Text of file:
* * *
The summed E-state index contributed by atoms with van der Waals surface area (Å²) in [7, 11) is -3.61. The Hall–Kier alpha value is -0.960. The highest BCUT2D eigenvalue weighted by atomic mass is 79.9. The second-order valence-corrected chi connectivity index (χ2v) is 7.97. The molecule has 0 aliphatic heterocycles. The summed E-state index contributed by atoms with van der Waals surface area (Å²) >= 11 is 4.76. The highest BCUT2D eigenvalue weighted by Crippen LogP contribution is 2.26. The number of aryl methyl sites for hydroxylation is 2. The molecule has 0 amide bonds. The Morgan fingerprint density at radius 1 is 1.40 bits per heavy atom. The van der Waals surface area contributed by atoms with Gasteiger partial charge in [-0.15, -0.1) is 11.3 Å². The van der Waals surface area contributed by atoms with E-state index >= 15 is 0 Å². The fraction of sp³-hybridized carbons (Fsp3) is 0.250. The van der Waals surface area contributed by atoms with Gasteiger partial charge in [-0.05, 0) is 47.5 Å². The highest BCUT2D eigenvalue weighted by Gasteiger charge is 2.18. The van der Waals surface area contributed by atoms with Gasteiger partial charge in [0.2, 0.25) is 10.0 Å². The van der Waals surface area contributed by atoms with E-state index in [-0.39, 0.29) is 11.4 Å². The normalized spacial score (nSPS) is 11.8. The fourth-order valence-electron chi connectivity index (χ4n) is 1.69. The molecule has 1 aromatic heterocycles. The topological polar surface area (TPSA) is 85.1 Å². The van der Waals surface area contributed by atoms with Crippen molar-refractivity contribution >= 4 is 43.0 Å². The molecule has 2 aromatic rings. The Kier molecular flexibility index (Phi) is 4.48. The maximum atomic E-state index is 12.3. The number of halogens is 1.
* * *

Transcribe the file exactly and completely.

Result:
The summed E-state index contributed by atoms with van der Waals surface area (Å²) in [7, 11) is -3.61. The Hall–Kier alpha value is -0.960. The highest BCUT2D eigenvalue weighted by atomic mass is 79.9. The second-order valence-corrected chi connectivity index (χ2v) is 7.97. The molecule has 0 aliphatic heterocycles. The summed E-state index contributed by atoms with van der Waals surface area (Å²) >= 11 is 4.76. The highest BCUT2D eigenvalue weighted by Crippen LogP contribution is 2.26. The number of aryl methyl sites for hydroxylation is 2. The molecule has 0 amide bonds. The Morgan fingerprint density at radius 1 is 1.40 bits per heavy atom. The van der Waals surface area contributed by atoms with Gasteiger partial charge in [-0.15, -0.1) is 11.3 Å². The van der Waals surface area contributed by atoms with E-state index >= 15 is 0 Å². The fraction of sp³-hybridized carbons (Fsp3) is 0.250. The van der Waals surface area contributed by atoms with Gasteiger partial charge in [-0.05, 0) is 47.5 Å². The highest BCUT2D eigenvalue weighted by Gasteiger charge is 2.18. The van der Waals surface area contributed by atoms with Gasteiger partial charge in [0.2, 0.25) is 10.0 Å². The van der Waals surface area contributed by atoms with E-state index in [-0.39, 0.29) is 11.4 Å². The normalized spacial score (nSPS) is 11.8. The fourth-order valence-electron chi connectivity index (χ4n) is 1.69. The molecule has 1 aromatic heterocycles. The topological polar surface area (TPSA) is 85.1 Å². The van der Waals surface area contributed by atoms with Crippen molar-refractivity contribution >= 4 is 43.0 Å². The molecule has 2 aromatic rings. The Kier molecular flexibility index (Phi) is 4.48. The maximum atomic E-state index is 12.3. The number of halogens is 1.